Bolton warns Syria not to use chemical weapons after pullout

Jan. 5 (UPI) — U.S. national security adviser John Bolton, during a trip to Israel, on Saturday warned Syria not to use chemical weapons once the United States removes troops from the country.

Bolton was dispatched to Israel to allay Israeli fears that the removal of roughly 2,000 U.S. troops could lead to chemical attacks or other violence in the Middle East. Bolton is later headed to Turkey to warn officials not to launch an offensive targeting Kurdish fighters in Syria.

“Looking forward to meeting with Israeli senior officials tomorrow to discuss a range of shared priorities between the United States and Israel, including the enduring U.S. commitment to Israel’s security,” Bolton posted on Twitter after arriving in Tel Aviv on Saturday afternoon.

Speaking to reporters on the trip overseas, Bolton said “there is absolutely no change” in the Trump administration’s opposition to Syrian President Bashar al-Assad‘s alleged use of chemical weapons.

He said there are “a lot of options” in the event of another chemical weapons attack like the one that killed dozens in April 2017, saying the next U.S. response would be “more telling” than the last.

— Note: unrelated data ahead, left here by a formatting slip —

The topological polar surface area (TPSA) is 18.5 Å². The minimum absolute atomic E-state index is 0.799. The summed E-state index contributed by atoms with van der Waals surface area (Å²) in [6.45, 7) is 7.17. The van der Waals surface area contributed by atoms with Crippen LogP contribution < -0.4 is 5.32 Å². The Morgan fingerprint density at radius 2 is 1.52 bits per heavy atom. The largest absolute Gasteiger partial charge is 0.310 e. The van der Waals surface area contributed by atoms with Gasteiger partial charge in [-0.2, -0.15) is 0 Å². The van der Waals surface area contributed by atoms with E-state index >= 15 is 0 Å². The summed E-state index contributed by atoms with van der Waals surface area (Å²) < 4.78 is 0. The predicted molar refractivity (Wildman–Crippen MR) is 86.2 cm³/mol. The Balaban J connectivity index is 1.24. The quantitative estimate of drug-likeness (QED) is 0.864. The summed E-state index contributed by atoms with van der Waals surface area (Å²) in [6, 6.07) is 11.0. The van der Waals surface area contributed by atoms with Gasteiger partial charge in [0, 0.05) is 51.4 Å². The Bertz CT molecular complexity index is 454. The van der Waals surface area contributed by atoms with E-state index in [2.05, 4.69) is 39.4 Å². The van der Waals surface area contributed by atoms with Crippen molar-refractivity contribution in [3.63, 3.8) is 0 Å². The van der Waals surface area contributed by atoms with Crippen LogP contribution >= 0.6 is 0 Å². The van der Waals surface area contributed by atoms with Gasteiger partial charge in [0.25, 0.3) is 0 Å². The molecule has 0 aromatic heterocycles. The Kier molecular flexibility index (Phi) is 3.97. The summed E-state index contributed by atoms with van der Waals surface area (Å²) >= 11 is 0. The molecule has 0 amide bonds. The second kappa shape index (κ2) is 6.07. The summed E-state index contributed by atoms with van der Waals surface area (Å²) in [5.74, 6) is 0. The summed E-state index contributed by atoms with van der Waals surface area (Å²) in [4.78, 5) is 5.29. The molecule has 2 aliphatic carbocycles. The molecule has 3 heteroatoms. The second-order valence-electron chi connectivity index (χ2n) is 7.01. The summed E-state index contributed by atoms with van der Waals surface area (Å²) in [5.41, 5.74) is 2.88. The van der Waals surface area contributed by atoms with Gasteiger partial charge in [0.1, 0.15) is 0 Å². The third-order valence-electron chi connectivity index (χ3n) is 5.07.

Bolton said the chemical attack possibility is not based on new intelligence.

Two weeks ago, President Donald Trump announced the total withdrawal of U.S. forces.

Bolton plans to tell Israeli leaders, including Prime Minister Benjamin Netanyahu, that there is no timetable for an American military pullout from Syria.

On Friday night, a senior administration official said there has been no decision on the pace of the departure of American troops from the Syrian base at al-Tanf, near the borders of Iraq and Jordan.

“We will continue to work with partners and allies to ensure the enduring defeat of ISIS through sustaining military gains and promoting regional security and stability,” Pentagon spokesman Cmdr. Sean Robertson said.

Bolton plans to discuss possibly maintaining some U.S. forces at a base near the Jordanian border.

Accompanying Bolton on the trip are Gen. Joseph Dunford, chairman of the Joint Chiefs of Staff, and Jim Jeffrey, the new U.S. special envoy for the anti-Islamic State coalition.

“This visit to Turkey continues the ongoing coordination required to ensure we achieve our security objectives in Syria as we withdraw forces,” Garrett Marquis, a spokesman for the National Security Council, said in a statement obtained by NBC News.

Secretary of State Micael Pompeo plans to visit eight countries in the Middle East, including Egypt and Saudi Arabia, over one week starting Tuesday.

Last month, Pompeo met with Netanyahu in Brazil. The prime minister reiterated his request to phase out a withdrawal from Syria.

On Thursday, Netanyahu said the United States “is acting against Iran at the economic level and we here in Israel are acting against Iran at the military level.”

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